In any case it needs to be sorted as it rewound its 3rd film the other day - I think I reached 11 shots before it did it this time though. :D
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#9 fotoscubo714

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Posted 09 January 2010 - 12:07 PM

I've been through the manual but can't find anything on it even though I'm sure i saw something to this effect the first time I looked!

In any case it needs to be sorted as it rewound its 3rd film the other day - I think I reached 11 shots before it did it this time though. :D


If I was you, if I did not have a lens investment, I would drop the camera and get another. Why be trying to outguess the camera when it will rewind unwillingly?

The used market is full with cheap great manual SLR's which will give you all the control and allow you to learn all the fundamental basics of photography (like understanding DOF). It will better prepare you to understand a future upgrade to various digital SLR functions with more appreciation to the new developments in photography technology. Learn to use a camera manually first to understand and appreciate its automatic features.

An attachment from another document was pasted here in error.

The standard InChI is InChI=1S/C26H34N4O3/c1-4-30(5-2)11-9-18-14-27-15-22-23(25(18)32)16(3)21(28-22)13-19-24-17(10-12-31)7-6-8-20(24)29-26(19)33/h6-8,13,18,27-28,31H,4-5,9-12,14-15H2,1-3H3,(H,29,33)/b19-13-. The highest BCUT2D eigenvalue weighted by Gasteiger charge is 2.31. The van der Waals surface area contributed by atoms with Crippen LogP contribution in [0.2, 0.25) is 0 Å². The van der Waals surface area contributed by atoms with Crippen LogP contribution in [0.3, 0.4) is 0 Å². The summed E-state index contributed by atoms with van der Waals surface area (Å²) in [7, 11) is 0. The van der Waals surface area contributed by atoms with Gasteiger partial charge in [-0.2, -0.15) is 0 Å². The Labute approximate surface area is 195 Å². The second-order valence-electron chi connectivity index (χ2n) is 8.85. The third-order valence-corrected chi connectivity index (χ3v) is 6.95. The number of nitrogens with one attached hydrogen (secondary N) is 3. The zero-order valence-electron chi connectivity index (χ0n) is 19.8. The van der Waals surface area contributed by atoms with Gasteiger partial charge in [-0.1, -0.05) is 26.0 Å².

May I suggest a camera like a Canon or Nikon F-1 from the 1970's.

You need to be the "master/mistress" of your camera, not the other way around.

Bo

Edited by fotoscubo714, 09 January 2010 - 12:22 PM.

7D and Oly E-PL1 (yet 2b housed) , D10 in upgraded Ike;
Sigma, Tokina and Tamron lenses.
Vintage film NikIII, 35mm & 2.1/4 housings.

#10 ScubaDiva

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Posted 09 January 2010 - 02:47 PM

You need to be the "master/mistress" of your camera, not the other way around.


Ha ha - yes you are right! I will probably be acquiring a nikon D80 soon anyway so i was just playing with this one. It is actaully my other halfs that was just in his mothers attic for ages so I will see what he wants to do with it. :D
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#11 Deep6

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Posted 10 January 2010 - 08:22 PM

Ha ha - yes you are right! I will probably be acquiring a nikon D80 soon anyway so i was just playing with this one. It is actaully my other halfs that was just in his mothers attic for ages so I will see what he wants to do with it. ^_^

I think Nikon will stop D90 production soon. IMHO, the D90 is a far better camera than the D80. You may want to wait until PMA (Feb 2010) and see what comes out of the Nikon stable.
Bob

Edited by Deep6, 10 January 2010 - 08:23 PM.

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#12 ScubaDiva

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Posted 11 January 2010 - 03:32 AM

I think Nikon will stop D90 production soon. IMHO, the D90 is a far better camera than the D80. You may want to wait until PMA (Feb 2010) and see what comes out of the Nikon stable.
Bob


Ah I didn't know that - thanks for the heads up.
Making up in equipment what she lacks in skill and talent!